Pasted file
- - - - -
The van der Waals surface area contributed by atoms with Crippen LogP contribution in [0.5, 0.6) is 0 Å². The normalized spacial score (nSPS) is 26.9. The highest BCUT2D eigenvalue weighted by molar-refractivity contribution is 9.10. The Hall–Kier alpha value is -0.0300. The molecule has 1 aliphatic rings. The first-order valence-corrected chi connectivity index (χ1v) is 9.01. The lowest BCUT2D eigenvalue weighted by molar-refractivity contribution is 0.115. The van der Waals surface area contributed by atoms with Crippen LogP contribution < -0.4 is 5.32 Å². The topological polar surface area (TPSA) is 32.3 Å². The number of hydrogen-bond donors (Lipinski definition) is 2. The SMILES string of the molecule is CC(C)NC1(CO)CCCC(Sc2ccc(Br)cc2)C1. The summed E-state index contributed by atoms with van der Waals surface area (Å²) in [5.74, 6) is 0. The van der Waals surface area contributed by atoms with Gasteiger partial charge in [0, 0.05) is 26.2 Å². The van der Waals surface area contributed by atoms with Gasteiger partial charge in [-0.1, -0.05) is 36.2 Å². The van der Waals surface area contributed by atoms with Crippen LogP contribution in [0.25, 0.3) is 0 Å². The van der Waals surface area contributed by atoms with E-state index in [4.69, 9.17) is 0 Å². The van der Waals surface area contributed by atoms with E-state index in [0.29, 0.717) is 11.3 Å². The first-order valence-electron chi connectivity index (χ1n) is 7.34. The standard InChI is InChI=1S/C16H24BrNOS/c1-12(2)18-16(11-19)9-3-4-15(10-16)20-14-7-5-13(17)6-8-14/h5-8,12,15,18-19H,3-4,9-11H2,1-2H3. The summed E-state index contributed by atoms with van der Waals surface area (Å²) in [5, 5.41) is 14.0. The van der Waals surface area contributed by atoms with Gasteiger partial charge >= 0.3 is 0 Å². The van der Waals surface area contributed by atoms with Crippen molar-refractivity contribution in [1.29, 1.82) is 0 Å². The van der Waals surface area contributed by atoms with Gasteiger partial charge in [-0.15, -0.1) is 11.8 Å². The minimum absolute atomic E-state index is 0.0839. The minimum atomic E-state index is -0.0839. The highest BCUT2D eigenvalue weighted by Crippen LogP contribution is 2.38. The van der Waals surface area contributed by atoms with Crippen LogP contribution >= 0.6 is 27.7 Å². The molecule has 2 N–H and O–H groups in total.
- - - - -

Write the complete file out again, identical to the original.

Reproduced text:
The van der Waals surface area contributed by atoms with Crippen LogP contribution in [0.5, 0.6) is 0 Å². The normalized spacial score (nSPS) is 26.9. The highest BCUT2D eigenvalue weighted by molar-refractivity contribution is 9.10. The Hall–Kier alpha value is -0.0300. The molecule has 1 aliphatic rings. The first-order valence-corrected chi connectivity index (χ1v) is 9.01. The lowest BCUT2D eigenvalue weighted by molar-refractivity contribution is 0.115. The van der Waals surface area contributed by atoms with Crippen LogP contribution < -0.4 is 5.32 Å². The topological polar surface area (TPSA) is 32.3 Å². The number of hydrogen-bond donors (Lipinski definition) is 2. The SMILES string of the molecule is CC(C)NC1(CO)CCCC(Sc2ccc(Br)cc2)C1. The summed E-state index contributed by atoms with van der Waals surface area (Å²) in [5.74, 6) is 0. The van der Waals surface area contributed by atoms with Gasteiger partial charge in [0, 0.05) is 26.2 Å². The van der Waals surface area contributed by atoms with Gasteiger partial charge in [-0.1, -0.05) is 36.2 Å². The van der Waals surface area contributed by atoms with Crippen LogP contribution in [0.25, 0.3) is 0 Å². The van der Waals surface area contributed by atoms with E-state index in [4.69, 9.17) is 0 Å². The van der Waals surface area contributed by atoms with E-state index in [0.29, 0.717) is 11.3 Å². The first-order valence-electron chi connectivity index (χ1n) is 7.34. The standard InChI is InChI=1S/C16H24BrNOS/c1-12(2)18-16(11-19)9-3-4-15(10-16)20-14-7-5-13(17)6-8-14/h5-8,12,15,18-19H,3-4,9-11H2,1-2H3. The summed E-state index contributed by atoms with van der Waals surface area (Å²) in [5, 5.41) is 14.0. The van der Waals surface area contributed by atoms with Gasteiger partial charge >= 0.3 is 0 Å². The van der Waals surface area contributed by atoms with Crippen molar-refractivity contribution in [1.29, 1.82) is 0 Å². The van der Waals surface area contributed by atoms with Gasteiger partial charge in [-0.15, -0.1) is 11.8 Å². The minimum absolute atomic E-state index is 0.0839. The minimum atomic E-state index is -0.0839. The highest BCUT2D eigenvalue weighted by Crippen LogP contribution is 2.38. The van der Waals surface area contributed by atoms with Crippen LogP contribution >= 0.6 is 27.7 Å². The molecule has 2 N–H and O–H groups in total.